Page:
When is 30 seconds worth $5m? That is the question facing Super Bowl advertisers as they gear up for February 7, the biggest day in US marketing. The Super Bowl economy in charts provides some more figures behind the big game.
The bookies say it will be the Carolina Panthers, and there’s one clear statistic to back that up: the Panthers won 15 out of the 16 games in the regular season, compared to the Denver Bronco’s 12.
That should make the Panthers favourites, but the best team in the regular season is not a shoo-in to lift the Vince Lombardi Trophy. Read more
Brussels expects Ireland’s GDP to rise 4.5 per cent this year, nearly 1 percentage point higher than it forecast last year. Growth prospects in Spain and Italy are also more positive, but have been cut for Germany, the UK and France.
February 4: the day in 4 charts
EU greenfield investment in the UK last year hit its highest level for seven years and represented more than 40 per cent of all project investments into the UK. Spain and Denmark made up nearly half of the EU capital invested in the UK.
The Bank of Japan’s move to negative interest rates last week- after Switzerland, Sweden, Denmark and the eurozone- means nations making up almost a quarter of world output now have a central bank with a negative policy rate.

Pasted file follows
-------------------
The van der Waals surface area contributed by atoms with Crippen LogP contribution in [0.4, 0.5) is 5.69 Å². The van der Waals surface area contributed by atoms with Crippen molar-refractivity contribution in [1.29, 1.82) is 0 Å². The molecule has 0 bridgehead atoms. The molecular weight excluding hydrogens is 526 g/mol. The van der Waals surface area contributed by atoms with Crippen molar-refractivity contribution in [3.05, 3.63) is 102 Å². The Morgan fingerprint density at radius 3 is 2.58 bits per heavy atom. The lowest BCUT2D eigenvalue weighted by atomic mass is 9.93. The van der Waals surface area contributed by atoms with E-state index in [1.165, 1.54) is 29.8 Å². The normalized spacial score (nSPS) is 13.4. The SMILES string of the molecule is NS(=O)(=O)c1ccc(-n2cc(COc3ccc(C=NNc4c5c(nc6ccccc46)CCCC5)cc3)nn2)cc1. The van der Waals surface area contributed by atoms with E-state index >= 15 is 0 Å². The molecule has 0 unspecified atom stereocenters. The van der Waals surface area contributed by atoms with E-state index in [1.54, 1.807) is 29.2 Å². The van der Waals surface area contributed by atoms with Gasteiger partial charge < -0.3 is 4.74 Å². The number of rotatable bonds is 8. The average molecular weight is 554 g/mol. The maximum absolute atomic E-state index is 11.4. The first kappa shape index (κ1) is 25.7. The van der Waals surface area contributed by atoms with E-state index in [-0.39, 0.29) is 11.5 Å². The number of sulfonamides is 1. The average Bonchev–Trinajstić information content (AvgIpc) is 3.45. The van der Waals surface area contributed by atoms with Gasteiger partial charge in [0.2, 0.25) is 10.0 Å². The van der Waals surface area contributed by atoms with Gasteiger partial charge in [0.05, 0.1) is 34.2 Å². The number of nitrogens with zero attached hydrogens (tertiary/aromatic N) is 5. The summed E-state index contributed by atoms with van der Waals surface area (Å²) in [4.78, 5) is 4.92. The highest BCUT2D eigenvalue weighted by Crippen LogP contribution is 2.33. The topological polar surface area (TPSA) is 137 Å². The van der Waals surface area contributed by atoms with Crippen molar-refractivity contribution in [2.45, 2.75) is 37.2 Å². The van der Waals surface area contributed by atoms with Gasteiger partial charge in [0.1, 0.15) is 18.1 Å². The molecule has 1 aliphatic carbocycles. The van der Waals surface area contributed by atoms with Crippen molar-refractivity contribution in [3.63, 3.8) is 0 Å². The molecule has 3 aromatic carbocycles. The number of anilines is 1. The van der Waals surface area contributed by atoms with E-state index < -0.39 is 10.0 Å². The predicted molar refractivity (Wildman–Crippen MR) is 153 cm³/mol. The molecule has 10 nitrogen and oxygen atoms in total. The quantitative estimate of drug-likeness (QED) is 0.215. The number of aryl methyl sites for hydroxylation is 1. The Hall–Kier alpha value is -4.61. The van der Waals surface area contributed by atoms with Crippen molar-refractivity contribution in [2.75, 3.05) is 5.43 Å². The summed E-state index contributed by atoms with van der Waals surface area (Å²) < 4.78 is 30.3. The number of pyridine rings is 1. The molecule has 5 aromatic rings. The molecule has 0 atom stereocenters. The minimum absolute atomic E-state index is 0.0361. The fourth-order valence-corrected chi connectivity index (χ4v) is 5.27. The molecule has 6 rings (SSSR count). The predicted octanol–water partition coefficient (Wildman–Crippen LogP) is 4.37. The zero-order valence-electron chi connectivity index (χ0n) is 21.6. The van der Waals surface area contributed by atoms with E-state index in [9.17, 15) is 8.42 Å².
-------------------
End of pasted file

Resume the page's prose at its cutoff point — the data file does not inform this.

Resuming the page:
Eight years ago Barack Obama showed it is possible for a candidate to move from relative obscurity to victory in months; this time in 2008 Hillary Clinton was still the favorite for the Democratic party nomination
There were nearly 3 million more people in employment in the third quarter of 2015 in the Eurozone than there were two years before. Of these, 1.6 million – over 53% per cent – were from the countries given the acronym ‘PIIGS’, for Portugal, Ireland, Italy, Greece and Spain. Read more
More than two-third of the capital invested by foreign groups in greenfield projects in the UK last year was in real estate, renewable energy and oil and gas. Property is the most targeted sector in the last decade.
John McDonnell, the shadow chancellor, gave a speech last week lamenting that the liberalising policies adopted by the Thatcher government in the 1980s never led to widespread share ownership:
The Tories promised a “shareholding democracy” would arrive through privatisation. A “trickle-down effect” would mean that, even if the rich got very rich indeed, everyone else would be a little better off.
But the promises of freedom and “popular capitalism” turned out to be illusory.
Today, share ownership by individuals is at the close to the lowest level ever recorded. Just 12 per cent of shares are owned by individuals in the UK, down from 28 per cent in 1982, and pension funds own only 3 per cent.
It would be fair to call these figures misleading and point out that people can own shares through insurance companies or they might have a stake in other kinds of funds as well as their pension. So if between them individuals and pension funds own just 15 per cent of shares who owns the rest? Read more
Donald Trump leads Republican polls, but 38 per cent of US adults say he would make a terrible president, 10 percentage points more than think the same of the Democrats’ Hilary Clinton. About one in five has negative views of Jeb Bush. Read more
January 25: the day in four charts